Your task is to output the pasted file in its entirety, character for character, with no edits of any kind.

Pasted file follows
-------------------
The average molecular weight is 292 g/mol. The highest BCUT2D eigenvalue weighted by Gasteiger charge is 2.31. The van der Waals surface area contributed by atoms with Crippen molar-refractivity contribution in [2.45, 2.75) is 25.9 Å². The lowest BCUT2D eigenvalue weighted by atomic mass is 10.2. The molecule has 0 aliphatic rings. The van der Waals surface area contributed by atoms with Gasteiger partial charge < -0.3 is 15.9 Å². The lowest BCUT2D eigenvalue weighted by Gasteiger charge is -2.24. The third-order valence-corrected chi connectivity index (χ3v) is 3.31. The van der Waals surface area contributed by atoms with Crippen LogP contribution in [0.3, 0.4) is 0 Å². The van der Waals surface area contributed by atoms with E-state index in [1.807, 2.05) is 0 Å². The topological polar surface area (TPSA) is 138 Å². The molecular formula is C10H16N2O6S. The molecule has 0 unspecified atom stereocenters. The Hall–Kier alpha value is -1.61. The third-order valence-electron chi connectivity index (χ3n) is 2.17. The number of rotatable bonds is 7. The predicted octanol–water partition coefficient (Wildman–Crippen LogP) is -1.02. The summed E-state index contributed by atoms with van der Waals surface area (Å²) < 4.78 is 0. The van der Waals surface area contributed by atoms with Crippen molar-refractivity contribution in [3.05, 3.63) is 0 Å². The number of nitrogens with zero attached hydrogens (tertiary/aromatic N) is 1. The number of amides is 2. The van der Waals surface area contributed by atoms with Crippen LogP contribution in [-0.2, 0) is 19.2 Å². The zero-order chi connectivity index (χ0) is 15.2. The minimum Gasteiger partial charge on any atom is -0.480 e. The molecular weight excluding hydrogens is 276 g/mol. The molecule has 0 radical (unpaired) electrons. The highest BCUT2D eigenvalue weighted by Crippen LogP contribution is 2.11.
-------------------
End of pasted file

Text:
The average molecular weight is 292 g/mol. The highest BCUT2D eigenvalue weighted by Gasteiger charge is 2.31. The van der Waals surface area contributed by atoms with Crippen molar-refractivity contribution in [2.45, 2.75) is 25.9 Å². The lowest BCUT2D eigenvalue weighted by atomic mass is 10.2. The molecule has 0 aliphatic rings. The van der Waals surface area contributed by atoms with Gasteiger partial charge < -0.3 is 15.9 Å². The lowest BCUT2D eigenvalue weighted by Gasteiger charge is -2.24. The third-order valence-corrected chi connectivity index (χ3v) is 3.31. The van der Waals surface area contributed by atoms with Crippen LogP contribution in [0.3, 0.4) is 0 Å². The van der Waals surface area contributed by atoms with E-state index in [1.807, 2.05) is 0 Å². The topological polar surface area (TPSA) is 138 Å². The molecular formula is C10H16N2O6S. The molecule has 0 unspecified atom stereocenters. The Hall–Kier alpha value is -1.61. The third-order valence-electron chi connectivity index (χ3n) is 2.17. The number of rotatable bonds is 7. The predicted octanol–water partition coefficient (Wildman–Crippen LogP) is -1.02. The summed E-state index contributed by atoms with van der Waals surface area (Å²) < 4.78 is 0. The van der Waals surface area contributed by atoms with Crippen molar-refractivity contribution in [3.05, 3.63) is 0 Å². The number of nitrogens with zero attached hydrogens (tertiary/aromatic N) is 1. The number of amides is 2. The van der Waals surface area contributed by atoms with Crippen LogP contribution in [-0.2, 0) is 19.2 Å². The zero-order chi connectivity index (χ0) is 15.2. The minimum Gasteiger partial charge on any atom is -0.480 e. The molecular weight excluding hydrogens is 276 g/mol. The molecule has 0 radical (unpaired) electrons. The highest BCUT2D eigenvalue weighted by Crippen LogP contribution is 2.11.